Wednesday, August 26, 2009

It's A Sweet Deal for Sugar Growers, But A Sour Deal for Consumers Who Pay Twice World Price

The chart above displays refined sugar prices (cents per pound) using annual data from the USDA for a) U.S. wholesale refined beet sugar price at Midwest markets and b) the world refined sugar price. Due to trade restrictions on imported sugar coming into the U.S. at the world price, the U.S. sugar beet producers have a sweet deal, assisted by their government enablers, who protect them from more efficient foreign sugar growers who can produce cane sugar in Central America, Africa and the Caribbean at half the cost of beet sugar in Minnesota and Michigan. Of course, there's no free lunch, and this sweet trade protection comes at the expense of American consumers and U.S. sugar-using businesses, who pay twice the world price of sugar on average (26.6 cents for domestic sugar from beets vs. 13.1 cents for sugar from cane, see chart).

The cost of most trade protection is largely invisible, but the cost of sugar protection is directly visible and measurable, since the USDA and the futures markets regularly report prices for both domestic sugar and world sugar.

10 Comments:

At 8/26/2009 11:12 PM, Anonymous Anonymous said...

and it's why drinks are often sweetened with corn syrup (and all kinds of other products).

There's also an import tariff on brazilian ethanol which makes it uncompetitive with american ethanol despite the fact that it's much more efficient for the brazilians to make ethanol from sugarcane than it is for us to make ethanol from corn.

 
At 8/26/2009 11:42 PM, Anonymous Anonymous said...

To add a bit to the comment. If we did not have the tariff on ethanol we could also import from the Caribbean and Central America which has been in the ethanol business for 500 years (Rum). This would of course hurt the protectees for tariffs but protective tariffs have been the american way since JQ Adams was president, and were at least a minor factor in the Civil War. So other than this is agricultural rather than industrial its nothing new but typical. Note that economic studies show that because of the post civil war tariffs US industrial might developed faster than otherwise.

 
At 8/26/2009 11:48 PM, Blogger OA said...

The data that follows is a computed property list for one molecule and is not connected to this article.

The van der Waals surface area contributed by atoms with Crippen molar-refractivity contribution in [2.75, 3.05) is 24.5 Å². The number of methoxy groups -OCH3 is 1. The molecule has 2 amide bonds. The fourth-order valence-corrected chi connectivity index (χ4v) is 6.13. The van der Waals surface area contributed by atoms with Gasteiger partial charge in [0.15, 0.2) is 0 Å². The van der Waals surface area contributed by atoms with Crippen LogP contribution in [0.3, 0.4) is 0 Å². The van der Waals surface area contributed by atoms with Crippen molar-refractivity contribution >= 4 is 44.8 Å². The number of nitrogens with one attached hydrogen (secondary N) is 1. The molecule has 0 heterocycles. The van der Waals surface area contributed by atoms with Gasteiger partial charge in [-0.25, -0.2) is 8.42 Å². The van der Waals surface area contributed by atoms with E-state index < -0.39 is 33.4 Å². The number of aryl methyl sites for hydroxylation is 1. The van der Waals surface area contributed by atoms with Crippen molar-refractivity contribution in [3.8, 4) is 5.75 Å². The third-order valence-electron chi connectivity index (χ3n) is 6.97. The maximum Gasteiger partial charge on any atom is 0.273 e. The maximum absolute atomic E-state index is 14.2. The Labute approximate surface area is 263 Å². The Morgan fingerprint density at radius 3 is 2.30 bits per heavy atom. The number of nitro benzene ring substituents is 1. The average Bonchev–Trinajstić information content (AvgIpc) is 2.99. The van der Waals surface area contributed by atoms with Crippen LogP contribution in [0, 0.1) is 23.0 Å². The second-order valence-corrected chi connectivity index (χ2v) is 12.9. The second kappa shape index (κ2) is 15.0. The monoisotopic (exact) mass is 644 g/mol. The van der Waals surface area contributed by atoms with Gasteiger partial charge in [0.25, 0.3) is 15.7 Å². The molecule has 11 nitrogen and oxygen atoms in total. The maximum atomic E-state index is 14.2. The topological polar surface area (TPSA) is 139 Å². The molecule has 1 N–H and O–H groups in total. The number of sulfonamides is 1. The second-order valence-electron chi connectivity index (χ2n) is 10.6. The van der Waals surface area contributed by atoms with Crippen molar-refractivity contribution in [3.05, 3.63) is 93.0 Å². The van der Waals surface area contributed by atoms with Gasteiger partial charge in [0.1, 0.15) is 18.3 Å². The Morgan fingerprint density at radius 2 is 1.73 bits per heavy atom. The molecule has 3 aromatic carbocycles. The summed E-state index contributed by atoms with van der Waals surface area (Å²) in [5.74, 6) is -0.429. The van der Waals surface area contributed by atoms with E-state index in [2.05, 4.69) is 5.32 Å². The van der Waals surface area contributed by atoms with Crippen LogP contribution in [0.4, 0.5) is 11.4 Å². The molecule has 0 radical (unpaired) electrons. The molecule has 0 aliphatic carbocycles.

Coca Cola connoisseurs sometimes say that foreign coke is more authentic since foreign bottlers use sugar instead of corn syrup.

This site shows Costco selling and advertising cane sugar Coke from Mexico. I don't think they do anymore. Or maybe it's only certain areas.
http://www.seriouseats.com/2007/05/costco-is-selling-mexican-coke.html

 
At 8/27/2009 6:44 AM, Anonymous Tenascent said...

Could this be a small flaw in capitalism? Substitute an inferior ingredient in the name of profits because the difference is so sublte no one will every know. Why doesn't Pepsi just change to sugar and mop up all of Coke's customers. Oh that want work because the American Consumer only cares about price.

 
At 8/27/2009 8:04 AM, Blogger juju said...

As a user of of over 10 million lbs of sugar per year and one who goes to congress twice per year to see if anything can be done.
If you really investigated this whole issue of sugar, congress, money, agriculture bill, sugar lobby, etc....
You would see how a few Congresman and Senators, from just a few states, are totally immovable on this subject. Regardless of logic, or what is right, or even what is good for the whole af America VS. the few farmers.
Very dis-heartening.

 
At 8/27/2009 8:35 AM, Anonymous Lenoxus said...

Tenascent: "Substitute an inferior ingredient in the name of profits because the difference is so sublte no one will every know."

Um, if no one will ever know, how is the substitute inferior?

That said, it's possible that the substitute could have negative health effects of the sort that are difficult to detect in the short term; this study points to such a possibility for fructose. Still, in principle, the market corrects for this once the information is widely disseminated. In practice… in don't know how economicus homo really is.

 
At 8/27/2009 12:07 PM, Blogger sethstorm said...


Um, if no one will ever know, how is the substitute inferior?

The products with the higher quality alternative will not exist.


Could this be a small flaw in capitalism? Substitute an inferior ingredient in the name of profits because the difference is so sublte no one will every know.

That's how we got into the situation with China producing junk in gradual steps, see Lenovo's takeover of IBM PCD for an example of Chinese quality-cutting. Same thing with sugar and about everything that "magically" drops in quality.

 
At 8/27/2009 12:09 PM, Blogger sethstorm said...


...in principle, the market corrects for this once the information is widely disseminated.

That can be countered by flooding out any alternatives from production.

If there's any reversal, it happens at a glacial pace.

 
At 8/27/2009 3:15 PM, Blogger Margaret said...

Subsidies interfere with capitalism and send the wrong signal to producers.

On the other hand maybe sugar should be high priced because it is slowly dawning on people through scientific research that it is very bad for your body. Obesity, heart disease, diabetes (type2) are all related to overconsumption of sugar. Natural sugars found in regular foods are sugar enough for good health.

 
At 8/27/2009 4:02 PM, Anonymous Mika said...

Hypocrisy? Sometimes those who preach about the greatness and sanctity of an entirely free and open market are the very ones who seize any opportunity to squelch it, if doing so serves their firm's bottom line.

 

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